• March 7, 2021

CATES: Abuse and neglect with pandemics - Odessa American: Health

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CATES: Abuse and neglect with pandemics

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Posted: Monday, February 22, 2021 5:30 am

One of the things I have been seeing in the healthcare literature lately is the concerns that with all the lockdowns, virtual schools, and other isolating circumstances related to the pandemic, the violence that we see far too often in our society, things like child abuse, elder abuse, and human trafficking are not being reported as they normally are, and because of that, those abuses are not being caught until often it is too late.

We talk a great deal about the damage that COVID-19 does in and of itself. The deaths, the severe illness, the toll on healthcare workers and affected families.

We even talk about collateral damage to an extent with the economy and the layers of devastation that has caused. But one thing I don’t think we talk about enough is how disasters increase abuse and neglect. We don’t talk about how with the stress and isolation of the pandemic, there aren’t many second chances to intervene with victims of abuse before a life is lost or destroyed.

According to the Centers for Disease Control and Prevention (CDC) between March of 2020 and September of 2020, child abuse reporting decreased by 20 percent-70 percent, depending on the state compared with 2019 reporting statistics.

In that same timeframe, hospitalizations related to child abuse increased from 2.1 percent of the total number of Emergency Department visits to 3.2 percent of overall Emergency Department visits.

That increase leads experts to the conclusion that overall abuse has increased rather than decreased, it is just not being reported until it is severe enough that hospitalization is needed. The experts believe this is because kids are not being seen frequently by teachers, social workers, healthcare providers and other professionals that have mandatory reporting requirements.

Some of those increases could be related to changing patterns in seeking medical care, again, related to the pandemic, but the vast majority of the issue is lack of contact with professionals who are trained to spot signs of abuse and are required to report their concerns to state and/or local authorities.

The same concerns are being experienced with elder abuse. The stress and isolation of the pandemic has resulted in an increase in abuse that is vastly underreported. To add to the problem, the pandemic is being used by unscrupulous people to prey on the elderly as well. There have been reports of threats to hand over Social Security checks or they will get purposefully exposed to COVID, or threats of COVID as a reason for people to stay in harmful situations.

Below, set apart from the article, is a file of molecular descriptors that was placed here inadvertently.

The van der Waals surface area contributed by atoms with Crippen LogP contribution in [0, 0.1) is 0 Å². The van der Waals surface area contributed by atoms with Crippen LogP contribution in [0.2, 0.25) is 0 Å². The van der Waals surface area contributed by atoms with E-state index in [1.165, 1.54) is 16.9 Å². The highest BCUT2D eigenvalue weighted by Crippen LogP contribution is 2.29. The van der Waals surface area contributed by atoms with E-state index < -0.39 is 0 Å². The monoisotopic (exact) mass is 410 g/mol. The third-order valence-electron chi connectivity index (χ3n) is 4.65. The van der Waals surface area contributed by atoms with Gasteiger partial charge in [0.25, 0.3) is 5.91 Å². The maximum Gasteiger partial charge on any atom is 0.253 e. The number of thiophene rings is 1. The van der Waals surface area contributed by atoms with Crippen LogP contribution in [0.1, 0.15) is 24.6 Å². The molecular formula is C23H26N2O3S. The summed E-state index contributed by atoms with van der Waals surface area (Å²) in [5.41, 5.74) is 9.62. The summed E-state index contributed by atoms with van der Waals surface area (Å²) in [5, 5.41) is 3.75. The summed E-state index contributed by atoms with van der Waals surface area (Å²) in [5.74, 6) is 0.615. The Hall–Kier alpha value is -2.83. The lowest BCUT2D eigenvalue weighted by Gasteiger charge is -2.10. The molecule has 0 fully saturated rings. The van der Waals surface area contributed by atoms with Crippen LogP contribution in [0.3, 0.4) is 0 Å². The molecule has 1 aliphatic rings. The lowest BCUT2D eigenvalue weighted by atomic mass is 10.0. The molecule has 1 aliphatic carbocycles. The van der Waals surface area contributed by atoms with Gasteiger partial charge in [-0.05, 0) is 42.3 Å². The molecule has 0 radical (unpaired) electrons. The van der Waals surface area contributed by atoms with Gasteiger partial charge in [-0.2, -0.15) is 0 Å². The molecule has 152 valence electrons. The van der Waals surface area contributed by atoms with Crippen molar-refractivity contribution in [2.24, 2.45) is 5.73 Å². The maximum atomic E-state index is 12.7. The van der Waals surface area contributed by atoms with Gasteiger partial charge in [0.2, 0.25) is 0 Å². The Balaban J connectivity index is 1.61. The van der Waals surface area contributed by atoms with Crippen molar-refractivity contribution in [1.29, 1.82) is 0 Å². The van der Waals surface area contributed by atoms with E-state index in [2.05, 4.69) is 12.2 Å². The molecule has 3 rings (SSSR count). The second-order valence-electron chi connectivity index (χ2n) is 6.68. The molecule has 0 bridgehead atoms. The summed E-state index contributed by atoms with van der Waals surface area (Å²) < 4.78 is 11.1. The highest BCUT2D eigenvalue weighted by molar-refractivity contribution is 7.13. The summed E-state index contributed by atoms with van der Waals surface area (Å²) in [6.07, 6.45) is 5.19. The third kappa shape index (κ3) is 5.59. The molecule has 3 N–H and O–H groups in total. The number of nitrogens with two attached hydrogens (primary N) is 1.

Human trafficking, another avenue of abuse and violence, also thrives in the isolation of disasters and pandemics. The United Nations Office on Drugs and Crime (UNODC) states they have grave concerns that COVID-19 has made identifying victims of human trafficking more difficult because of less frequent contact with victims related to lockdowns and social distancing, as well as more movement control tactics by the perpetrators in order to avoid detection with quarantines, lockdowns and increased border restrictions.

The ways all of us can help is when we are out and about to keep our eyes open for signs of abuse.

Texas Protects asks adults in their interactions with children to pay attention if a child tells you in a call or in writing that they are being abused or someone in their home is being abused.

If they are frightened of an adult, if they are experiencing suicidal thoughts, if young children are left alone or are in charge of other siblings with no adults present for long periods of time, or young children talk about sex with more knowledge than is normal for their age.

Also pay attention to unexplained bruises or marks, harsh physical discipline, or dangerous objects like unsecured firearms.

With elder abuse, the signs are very similar. You may see financial irregularities with elder abuse as well.

Human trafficking victims also have similar signs of abuse, as well as avoidance of social interaction or authority figures, their responses often seem scripted, and they seem destitute.

You can get more information on all of these issues as well as report any concerns about someone being abused to the Texas Department of Family and Protective Services at https://www.dfps.state.tx.us/ or you can call the Texas Abuse/Neglect hotline at 1-800-252-5400.

Odessa, TX

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